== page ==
Low-Cost, No-Cost Gifts: 5 Priceless Ways to Give Gratitude This Holiday Season

Giving Priceless Gifts

Author: Jasmine Brown

Helping at Shelter

“When creating a gift to give someone, it shows that you put thought and consideration into it, which often leaves people feeling seen and appreciated."

There are many ways we can express gratitude. This time of the year, one way is to give those you appreciate a gift.

We can also show gratitude during the holiday season without buying gifts. This is where the phrase, ‘it’s the little things that count’ hits home.

Michael Evitts, PhD, clinical health psychology fellow at McLaren Flint and Erin Simonetti, registered art therapist at Karmanos Cancer Institute at McLaren Flint offer ideas to help you show gratitude toward someone, a group of people, a cause, and even yourself.

Give a handmade gift

Whether you are creative or not, a handmade gift can have a meaningful impact and sometimes communicate a message that cannot be purchased in a store or online.

“When creating a gift to give someone, it shows that you put thought and consideration into it, which often leaves people feeling seen and appreciated,” said Simonetti.

Give kindness

A gesture or an act of kindness that allows you to show gratitude toward someone can go a long way. Maybe a loved one helped you during the year and you want to return the favor by helping them. Some ideas to think about are to help a friend clean their home or cook dinner for a relative.

“A phone call, dropping off groceries, or coming by to visit or check in can be a form of giving gifts that has an emotional weight of support,” explained Dr. Evitts.

Write a letter or card

Anyone can buy a card from the store, sign their name, and mail it to a loved one. Now-a-days, not many people write their own cards.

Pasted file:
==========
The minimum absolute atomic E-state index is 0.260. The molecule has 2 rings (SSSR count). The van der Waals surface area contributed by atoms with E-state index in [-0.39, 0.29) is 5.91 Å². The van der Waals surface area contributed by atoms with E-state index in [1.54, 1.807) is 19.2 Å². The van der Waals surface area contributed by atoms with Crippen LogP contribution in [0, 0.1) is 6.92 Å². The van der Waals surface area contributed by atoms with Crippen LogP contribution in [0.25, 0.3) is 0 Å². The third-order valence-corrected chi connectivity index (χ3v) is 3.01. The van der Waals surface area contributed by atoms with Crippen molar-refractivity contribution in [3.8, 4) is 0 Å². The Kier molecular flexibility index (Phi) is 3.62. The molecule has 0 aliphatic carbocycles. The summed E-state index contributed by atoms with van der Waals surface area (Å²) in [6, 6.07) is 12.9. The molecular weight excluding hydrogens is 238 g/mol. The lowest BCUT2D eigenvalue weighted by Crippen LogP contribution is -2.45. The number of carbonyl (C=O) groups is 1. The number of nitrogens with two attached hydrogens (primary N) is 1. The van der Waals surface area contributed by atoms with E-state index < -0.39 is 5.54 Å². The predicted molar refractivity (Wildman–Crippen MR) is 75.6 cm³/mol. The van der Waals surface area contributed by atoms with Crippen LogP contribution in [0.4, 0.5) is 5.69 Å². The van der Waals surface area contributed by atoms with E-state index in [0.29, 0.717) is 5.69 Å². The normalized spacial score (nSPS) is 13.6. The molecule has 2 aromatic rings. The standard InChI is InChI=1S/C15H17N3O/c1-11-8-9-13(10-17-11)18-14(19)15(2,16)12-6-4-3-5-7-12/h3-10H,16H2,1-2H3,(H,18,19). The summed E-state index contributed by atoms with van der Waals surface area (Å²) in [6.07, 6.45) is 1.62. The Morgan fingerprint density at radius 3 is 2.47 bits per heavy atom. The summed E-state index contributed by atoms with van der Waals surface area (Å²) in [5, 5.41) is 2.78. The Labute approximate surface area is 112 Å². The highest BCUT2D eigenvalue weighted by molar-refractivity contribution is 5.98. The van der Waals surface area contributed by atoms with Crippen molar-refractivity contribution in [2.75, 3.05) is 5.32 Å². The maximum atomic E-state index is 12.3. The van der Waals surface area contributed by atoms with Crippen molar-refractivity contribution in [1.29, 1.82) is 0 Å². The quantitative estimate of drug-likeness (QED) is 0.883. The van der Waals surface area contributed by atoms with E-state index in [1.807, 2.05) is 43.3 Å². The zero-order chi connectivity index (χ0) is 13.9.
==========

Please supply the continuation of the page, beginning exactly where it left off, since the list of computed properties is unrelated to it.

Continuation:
“Handmade cards and handwritten letters have a meaningful impact. When creating a card, it shows the time and effort that is put into the gift,” said Simonetti. “Time shows intent and meaning. Rather than writing a general statement, make it personalized. Share something that you are grateful for and appreciate about that person.”

One interesting idea that Simonetti gives for writing letters is using seeded paper.

“Seeded paper has plant seeds within the paper. When you write a letter on the paper, the person that receives the letter can then plant the paper into dirt and watch your letter turn into a pot of flowers.”

Donate to a cause close to your heart or volunteer your time

There are so many causes to choose from. Think about how you can make a difference, whether it may be money, giving items that a particular organization needs to continue to serve the community, your time, or your energy.

“Thinking of social justice and helping someone out, often when an issue is so big, we can’t solve it ourselves, but we can offer by asking, ‘What do you need from me in this moment?’ Whether you are running an errand for an initiative, providing transportation, or volunteering at a food pantry, you’re committing your time,” Dr. Evitts said.

“If it’s an action that you’re willing to help with and it makes you feel good, go for it. You will be rewarded by the sense of focusing on others’ wellbeing.”

Give yourself the gift of gratitude

At the end of the year, many people reflect on the last 365 days. Dr. Evitts suggests that you use that reflection time to focus on your accomplishments and be grateful for yourself.  

“With gratitude, I always think of grace when it comes to the end of the year. I think it’s important to acknowledge that what someone else did throughout the year does not mean that you have to compare their accomplishments to yours,” explained Dr. Evitts. “You have just as much to be grateful for and to celebrate. Gratitude during the holidays can be a time of reflection and to give grace to oneself for whatever it is.”

With the continued pandemic, even in 2021, some people are choosing what being safe is to them. Dr. Evitts adds, no matter what your level of comfort has been in the last year or during the current holiday season, you still have a lot to be grateful for.

“You may decide to give to others this season and help out at a soup kitchen where you are around others donating your time,” said Dr. Evitts. “Even if you’re staying home because you want to social distance to not put your loved ones at risk, that’s also a form of giving and this action is just as worthy to be grateful for.”

McLaren Flint and Karmanos Cancer Institute offers many services and programs if you feel that you are feeling down this holiday season. Learn more about the outpatient behavioral health services at mclaren.org/flintemotionalsupport or by calling (810) 342-5333.

If you have been touched by cancer or have a loved one who has been touched by cancer, Karmanos offers the Cancer Education and Wellness Group, Music Therapy and Healing Through Art programs, now online. They also offer in-person Zumba classes, stretch classes, and bible study. Visit karmanos.org/flintcancersupport for more information on programs, or call the oncology nurse navigator at (810) 342-4848.